I love this tip, its one of those you just want to share will all your family and friends. To clean the hard water around faucets wrap papertowels around the faucet and then soak the paper towel with vinegar, place a plastic shopping bag over the faucet and tie it in front. Leave the faucet for about a half an hour then remove the bag and paper towel. Shocking but the faucet looks brand new!
Clean the edges and corners of the room first then clean the middle. This is a military trick. If the corners are clean it makes the entire floor look cleaner.
Drawers and cabinets;
In all honesty I always put shelf paper down when I move in. To me cabinets and drawers without shelf paper are sort of nasty. Shelf paper accomplishes a two fold task 1. It gives you a clean surface. 2. If it does get gross you can peel it up and the surface under it will be clean. Thus, you should never have to clean cabinets or drawer when you move out, just peel up the paper and go. If you never put paper down and you have lots of crumbs, use your vacuum hose to clean out all the crumbs then wipe the cabinet out.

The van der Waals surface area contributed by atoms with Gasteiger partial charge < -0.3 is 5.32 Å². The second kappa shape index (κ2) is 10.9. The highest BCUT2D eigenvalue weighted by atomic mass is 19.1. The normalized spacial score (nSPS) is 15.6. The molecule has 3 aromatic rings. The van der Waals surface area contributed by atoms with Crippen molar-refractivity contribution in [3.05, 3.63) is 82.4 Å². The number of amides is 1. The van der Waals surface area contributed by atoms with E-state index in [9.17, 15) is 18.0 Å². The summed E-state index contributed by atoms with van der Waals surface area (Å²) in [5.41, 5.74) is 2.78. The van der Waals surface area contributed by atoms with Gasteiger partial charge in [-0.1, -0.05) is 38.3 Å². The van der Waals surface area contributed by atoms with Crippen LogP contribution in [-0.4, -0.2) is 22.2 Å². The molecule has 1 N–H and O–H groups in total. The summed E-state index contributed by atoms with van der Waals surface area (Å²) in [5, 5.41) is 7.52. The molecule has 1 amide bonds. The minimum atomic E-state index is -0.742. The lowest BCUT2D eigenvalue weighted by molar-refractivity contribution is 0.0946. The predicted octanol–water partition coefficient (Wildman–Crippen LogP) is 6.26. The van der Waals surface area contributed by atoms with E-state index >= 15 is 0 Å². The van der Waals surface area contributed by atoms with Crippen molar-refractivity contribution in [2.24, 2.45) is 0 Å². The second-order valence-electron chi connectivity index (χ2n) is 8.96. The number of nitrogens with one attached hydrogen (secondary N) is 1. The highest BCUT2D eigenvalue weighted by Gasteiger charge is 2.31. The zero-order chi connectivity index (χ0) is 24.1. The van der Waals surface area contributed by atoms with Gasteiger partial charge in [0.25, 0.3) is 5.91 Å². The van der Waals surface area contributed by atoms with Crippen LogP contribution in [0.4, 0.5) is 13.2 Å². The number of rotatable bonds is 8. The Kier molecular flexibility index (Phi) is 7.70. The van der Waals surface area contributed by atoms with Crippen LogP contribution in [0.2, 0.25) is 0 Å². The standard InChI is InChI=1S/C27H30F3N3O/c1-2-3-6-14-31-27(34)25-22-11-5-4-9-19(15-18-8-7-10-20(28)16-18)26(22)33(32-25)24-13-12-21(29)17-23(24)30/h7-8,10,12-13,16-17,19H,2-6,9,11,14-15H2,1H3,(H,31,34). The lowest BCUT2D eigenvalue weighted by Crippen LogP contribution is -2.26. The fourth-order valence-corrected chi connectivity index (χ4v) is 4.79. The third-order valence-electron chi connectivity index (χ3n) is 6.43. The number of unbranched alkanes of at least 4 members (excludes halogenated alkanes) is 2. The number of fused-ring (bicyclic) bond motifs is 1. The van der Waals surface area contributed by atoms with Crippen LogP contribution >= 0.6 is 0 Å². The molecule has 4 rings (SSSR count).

If you were not blessed with a self cleaning oven then there are still easy ways to clean that oven. You will need a trash bag, mask, gloves and easy off oven cleaner. DO THIS OUTSIDE: Put the racks in the trash bag, put on your mask, and then spray the racks while they are inside the bag with Easy off. Tie the top of the bag off and leave the racks outside in the bag. After a few hours put your mask back on, pull the racks out and you should be able to wipe the grease off. This also works for burners.
To clean the oven put on your mask, wipe any and all crumbs from the inside of the oven, spray the oven with easy off and close the door. Leave the easy off for at least an hour, when you come back put on your mask, and open the oven, you should be able to wipe it right out.